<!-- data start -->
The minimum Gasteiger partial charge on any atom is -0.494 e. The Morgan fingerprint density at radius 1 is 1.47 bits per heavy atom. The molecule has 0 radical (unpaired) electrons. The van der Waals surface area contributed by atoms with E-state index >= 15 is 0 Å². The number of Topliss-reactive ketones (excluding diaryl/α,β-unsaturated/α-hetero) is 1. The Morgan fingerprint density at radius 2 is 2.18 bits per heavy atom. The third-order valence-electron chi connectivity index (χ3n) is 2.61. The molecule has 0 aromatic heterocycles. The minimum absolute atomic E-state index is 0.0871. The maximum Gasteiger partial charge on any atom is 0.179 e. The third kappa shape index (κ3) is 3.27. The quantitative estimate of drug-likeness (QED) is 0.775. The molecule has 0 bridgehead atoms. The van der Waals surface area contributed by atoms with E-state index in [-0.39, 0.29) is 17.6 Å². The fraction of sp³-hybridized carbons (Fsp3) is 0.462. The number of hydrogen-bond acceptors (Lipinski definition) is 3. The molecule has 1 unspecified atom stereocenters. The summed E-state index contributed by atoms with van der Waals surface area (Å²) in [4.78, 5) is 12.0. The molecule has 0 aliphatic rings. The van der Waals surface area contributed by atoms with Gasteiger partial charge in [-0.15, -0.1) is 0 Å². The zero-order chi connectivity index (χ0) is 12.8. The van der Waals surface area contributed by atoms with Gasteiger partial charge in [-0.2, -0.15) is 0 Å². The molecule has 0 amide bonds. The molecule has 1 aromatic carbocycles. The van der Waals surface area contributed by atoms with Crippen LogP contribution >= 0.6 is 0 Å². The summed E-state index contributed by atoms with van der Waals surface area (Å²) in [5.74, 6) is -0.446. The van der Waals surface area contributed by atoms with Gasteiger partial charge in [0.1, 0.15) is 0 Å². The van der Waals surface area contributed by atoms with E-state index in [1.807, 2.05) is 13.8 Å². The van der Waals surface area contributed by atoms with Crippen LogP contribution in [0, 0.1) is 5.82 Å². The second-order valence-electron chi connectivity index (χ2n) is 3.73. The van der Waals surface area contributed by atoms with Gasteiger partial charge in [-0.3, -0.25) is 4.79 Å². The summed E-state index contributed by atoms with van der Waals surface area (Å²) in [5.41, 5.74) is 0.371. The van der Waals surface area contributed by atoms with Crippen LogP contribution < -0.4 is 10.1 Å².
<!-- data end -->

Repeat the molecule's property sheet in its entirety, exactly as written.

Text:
The minimum Gasteiger partial charge on any atom is -0.494 e. The Morgan fingerprint density at radius 1 is 1.47 bits per heavy atom. The molecule has 0 radical (unpaired) electrons. The van der Waals surface area contributed by atoms with E-state index >= 15 is 0 Å². The number of Topliss-reactive ketones (excluding diaryl/α,β-unsaturated/α-hetero) is 1. The Morgan fingerprint density at radius 2 is 2.18 bits per heavy atom. The third-order valence-electron chi connectivity index (χ3n) is 2.61. The molecule has 0 aromatic heterocycles. The minimum absolute atomic E-state index is 0.0871. The maximum Gasteiger partial charge on any atom is 0.179 e. The third kappa shape index (κ3) is 3.27. The quantitative estimate of drug-likeness (QED) is 0.775. The molecule has 0 bridgehead atoms. The van der Waals surface area contributed by atoms with E-state index in [-0.39, 0.29) is 17.6 Å². The fraction of sp³-hybridized carbons (Fsp3) is 0.462. The number of hydrogen-bond acceptors (Lipinski definition) is 3. The molecule has 1 unspecified atom stereocenters. The summed E-state index contributed by atoms with van der Waals surface area (Å²) in [4.78, 5) is 12.0. The molecule has 0 aliphatic rings. The van der Waals surface area contributed by atoms with Gasteiger partial charge in [-0.15, -0.1) is 0 Å². The zero-order chi connectivity index (χ0) is 12.8. The van der Waals surface area contributed by atoms with Gasteiger partial charge in [-0.2, -0.15) is 0 Å². The molecule has 0 amide bonds. The molecule has 1 aromatic carbocycles. The van der Waals surface area contributed by atoms with Crippen LogP contribution >= 0.6 is 0 Å². The summed E-state index contributed by atoms with van der Waals surface area (Å²) in [5.74, 6) is -0.446. The van der Waals surface area contributed by atoms with Gasteiger partial charge in [0.1, 0.15) is 0 Å². The van der Waals surface area contributed by atoms with E-state index in [1.807, 2.05) is 13.8 Å². The van der Waals surface area contributed by atoms with Crippen LogP contribution in [0, 0.1) is 5.82 Å². The second-order valence-electron chi connectivity index (χ2n) is 3.73. The van der Waals surface area contributed by atoms with Gasteiger partial charge in [-0.3, -0.25) is 4.79 Å². The summed E-state index contributed by atoms with van der Waals surface area (Å²) in [5.41, 5.74) is 0.371. The van der Waals surface area contributed by atoms with Crippen LogP contribution < -0.4 is 10.1 Å².